Impact on the Nutritional Status and Inflammation of Patients with Cancer Hospitalized after the SARS-CoV-2 Lockdown
Patricia Yárnoz-Esquíroz 1 2 , Ana Chopitea 3 , Laura Olazarán 1 2 , Maite Aguas-Ayesa 1 4 , Camilo Silva 1 4 , Anna Vilalta-Lacarra 3 , Javier Escalada 1 4 , Ignacio Gil-Bazo 2 3 5 6 , Gema Frühbeck 1 2 4 7 , Javier Gómez-Ambrosi 2 4 7
Many studies have demonstrated that malnutrition has a negative impact on quality of life and mortality in patients with cancer. During the SARS-CoV-2 lockdown, dietary intake changes were detected in the Spanish population, reflecting an increase in the consumption of fruit, bread, flours, and eggs.
The present study analyzed the nutritional status of 728 patients with cancer admitted once the SARS-CoV-2 lockdown finished, comparing it with the previous year as well as with mortality rates.
The Malnutrition Universal Screening Tool (MUST) was applied in the first 24 h after admission. Age, gender, days of stay, circulating concentrations of albumin, cholesterol, C-reactive protein (CRP), lymphocytes, prealbumin, and mortality data were analyzed.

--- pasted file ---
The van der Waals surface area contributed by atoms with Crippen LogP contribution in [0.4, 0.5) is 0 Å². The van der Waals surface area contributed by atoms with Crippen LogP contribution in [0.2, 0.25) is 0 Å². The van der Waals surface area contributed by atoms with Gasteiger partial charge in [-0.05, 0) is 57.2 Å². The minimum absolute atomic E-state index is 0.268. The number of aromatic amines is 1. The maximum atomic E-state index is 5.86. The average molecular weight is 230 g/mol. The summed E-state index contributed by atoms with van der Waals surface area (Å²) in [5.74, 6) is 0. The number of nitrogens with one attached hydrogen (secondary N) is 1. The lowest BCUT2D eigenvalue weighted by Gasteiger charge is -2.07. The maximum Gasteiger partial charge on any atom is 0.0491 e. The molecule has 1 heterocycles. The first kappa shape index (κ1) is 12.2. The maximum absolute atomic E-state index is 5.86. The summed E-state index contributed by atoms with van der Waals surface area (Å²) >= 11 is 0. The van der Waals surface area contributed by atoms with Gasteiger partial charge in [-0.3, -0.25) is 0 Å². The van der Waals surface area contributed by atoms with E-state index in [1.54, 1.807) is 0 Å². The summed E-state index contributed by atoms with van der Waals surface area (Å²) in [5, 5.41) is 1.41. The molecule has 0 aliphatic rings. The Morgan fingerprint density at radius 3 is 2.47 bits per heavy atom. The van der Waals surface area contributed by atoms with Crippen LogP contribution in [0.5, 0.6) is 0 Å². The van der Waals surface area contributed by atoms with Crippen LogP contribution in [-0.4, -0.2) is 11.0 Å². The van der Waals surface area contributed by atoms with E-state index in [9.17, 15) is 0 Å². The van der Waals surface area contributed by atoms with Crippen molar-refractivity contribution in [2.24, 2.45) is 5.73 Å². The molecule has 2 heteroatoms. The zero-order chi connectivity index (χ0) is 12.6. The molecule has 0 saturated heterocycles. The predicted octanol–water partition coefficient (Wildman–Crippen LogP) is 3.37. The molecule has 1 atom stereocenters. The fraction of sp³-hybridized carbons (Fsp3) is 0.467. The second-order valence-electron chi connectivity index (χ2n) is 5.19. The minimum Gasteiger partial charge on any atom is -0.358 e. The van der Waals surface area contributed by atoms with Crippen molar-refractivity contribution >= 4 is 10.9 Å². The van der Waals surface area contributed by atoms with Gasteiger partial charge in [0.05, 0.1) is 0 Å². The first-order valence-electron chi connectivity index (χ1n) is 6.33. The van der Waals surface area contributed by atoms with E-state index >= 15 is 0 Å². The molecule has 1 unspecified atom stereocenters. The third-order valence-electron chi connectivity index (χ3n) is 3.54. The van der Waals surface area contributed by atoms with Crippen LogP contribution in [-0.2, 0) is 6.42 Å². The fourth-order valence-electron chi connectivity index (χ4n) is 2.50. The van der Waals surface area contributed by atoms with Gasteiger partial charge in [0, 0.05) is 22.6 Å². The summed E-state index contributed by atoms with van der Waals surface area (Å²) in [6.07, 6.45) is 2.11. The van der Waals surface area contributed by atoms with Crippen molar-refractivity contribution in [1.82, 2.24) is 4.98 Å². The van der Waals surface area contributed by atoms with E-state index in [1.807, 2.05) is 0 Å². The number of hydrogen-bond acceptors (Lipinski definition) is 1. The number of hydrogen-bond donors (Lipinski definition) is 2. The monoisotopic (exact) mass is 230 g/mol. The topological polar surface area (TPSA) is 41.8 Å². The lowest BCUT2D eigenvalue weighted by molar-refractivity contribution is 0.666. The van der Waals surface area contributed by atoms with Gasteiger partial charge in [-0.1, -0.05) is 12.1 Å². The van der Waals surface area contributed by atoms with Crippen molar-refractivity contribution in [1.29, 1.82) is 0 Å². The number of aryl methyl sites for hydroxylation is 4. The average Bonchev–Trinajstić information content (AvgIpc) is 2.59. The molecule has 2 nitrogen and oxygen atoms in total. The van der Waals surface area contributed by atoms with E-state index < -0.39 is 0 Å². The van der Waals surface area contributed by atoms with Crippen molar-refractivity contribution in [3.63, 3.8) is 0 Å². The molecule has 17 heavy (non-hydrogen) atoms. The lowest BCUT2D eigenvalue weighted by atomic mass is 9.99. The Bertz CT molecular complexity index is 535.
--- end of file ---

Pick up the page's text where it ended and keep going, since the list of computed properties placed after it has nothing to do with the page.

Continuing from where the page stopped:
Patients with cancer admitted between June and December of 2020 exhibited no statistical differences in BMI, age, or gender as compared to patients admitted in 2019. Statistically significant differences in nutritional status (p < 0.05), albumin (p < 0.001), and CRP (p = 0.005) levels regarding lockdown were observed in relation with a small non-significant reduction in mortality.
In conclusion, following the SARS-CoV-2 lockdown, an improved nutritional status in cancer patients at admission was observed with a decrease in the percentage of weight loss and CRP levels together with an increase in albumin levels compared to oncological patients admitted the previous year.